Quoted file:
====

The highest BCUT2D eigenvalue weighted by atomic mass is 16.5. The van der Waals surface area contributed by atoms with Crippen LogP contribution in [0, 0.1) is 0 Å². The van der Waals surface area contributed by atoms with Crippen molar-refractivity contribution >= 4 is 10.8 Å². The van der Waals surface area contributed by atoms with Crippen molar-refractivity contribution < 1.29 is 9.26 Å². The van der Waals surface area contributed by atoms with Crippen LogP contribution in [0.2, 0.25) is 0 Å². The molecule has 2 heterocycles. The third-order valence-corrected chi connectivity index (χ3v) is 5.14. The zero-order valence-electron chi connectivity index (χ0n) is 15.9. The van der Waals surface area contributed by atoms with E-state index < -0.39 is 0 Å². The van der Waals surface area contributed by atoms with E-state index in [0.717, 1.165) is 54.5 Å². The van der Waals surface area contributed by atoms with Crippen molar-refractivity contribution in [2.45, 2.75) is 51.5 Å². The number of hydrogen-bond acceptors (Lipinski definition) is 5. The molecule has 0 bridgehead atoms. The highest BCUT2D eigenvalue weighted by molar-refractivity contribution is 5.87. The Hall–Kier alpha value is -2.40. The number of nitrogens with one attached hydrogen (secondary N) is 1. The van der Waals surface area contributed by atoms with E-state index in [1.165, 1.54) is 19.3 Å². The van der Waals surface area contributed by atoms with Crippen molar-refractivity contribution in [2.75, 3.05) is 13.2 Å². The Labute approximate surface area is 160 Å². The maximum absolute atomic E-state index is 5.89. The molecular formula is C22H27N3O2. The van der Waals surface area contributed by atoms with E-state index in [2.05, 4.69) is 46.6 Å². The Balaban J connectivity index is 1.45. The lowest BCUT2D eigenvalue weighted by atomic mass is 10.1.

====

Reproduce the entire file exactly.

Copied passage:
The highest BCUT2D eigenvalue weighted by atomic mass is 16.5. The van der Waals surface area contributed by atoms with Crippen LogP contribution in [0, 0.1) is 0 Å². The van der Waals surface area contributed by atoms with Crippen molar-refractivity contribution >= 4 is 10.8 Å². The van der Waals surface area contributed by atoms with Crippen molar-refractivity contribution < 1.29 is 9.26 Å². The van der Waals surface area contributed by atoms with Crippen LogP contribution in [0.2, 0.25) is 0 Å². The molecule has 2 heterocycles. The third-order valence-corrected chi connectivity index (χ3v) is 5.14. The zero-order valence-electron chi connectivity index (χ0n) is 15.9. The van der Waals surface area contributed by atoms with E-state index < -0.39 is 0 Å². The van der Waals surface area contributed by atoms with E-state index in [0.717, 1.165) is 54.5 Å². The van der Waals surface area contributed by atoms with Crippen molar-refractivity contribution in [2.45, 2.75) is 51.5 Å². The number of hydrogen-bond acceptors (Lipinski definition) is 5. The molecule has 0 bridgehead atoms. The highest BCUT2D eigenvalue weighted by molar-refractivity contribution is 5.87. The Hall–Kier alpha value is -2.40. The number of nitrogens with one attached hydrogen (secondary N) is 1. The van der Waals surface area contributed by atoms with E-state index in [1.165, 1.54) is 19.3 Å². The van der Waals surface area contributed by atoms with Crippen molar-refractivity contribution in [2.75, 3.05) is 13.2 Å². The Labute approximate surface area is 160 Å². The maximum absolute atomic E-state index is 5.89. The molecular formula is C22H27N3O2. The van der Waals surface area contributed by atoms with E-state index in [2.05, 4.69) is 46.6 Å². The Balaban J connectivity index is 1.45. The lowest BCUT2D eigenvalue weighted by atomic mass is 10.1.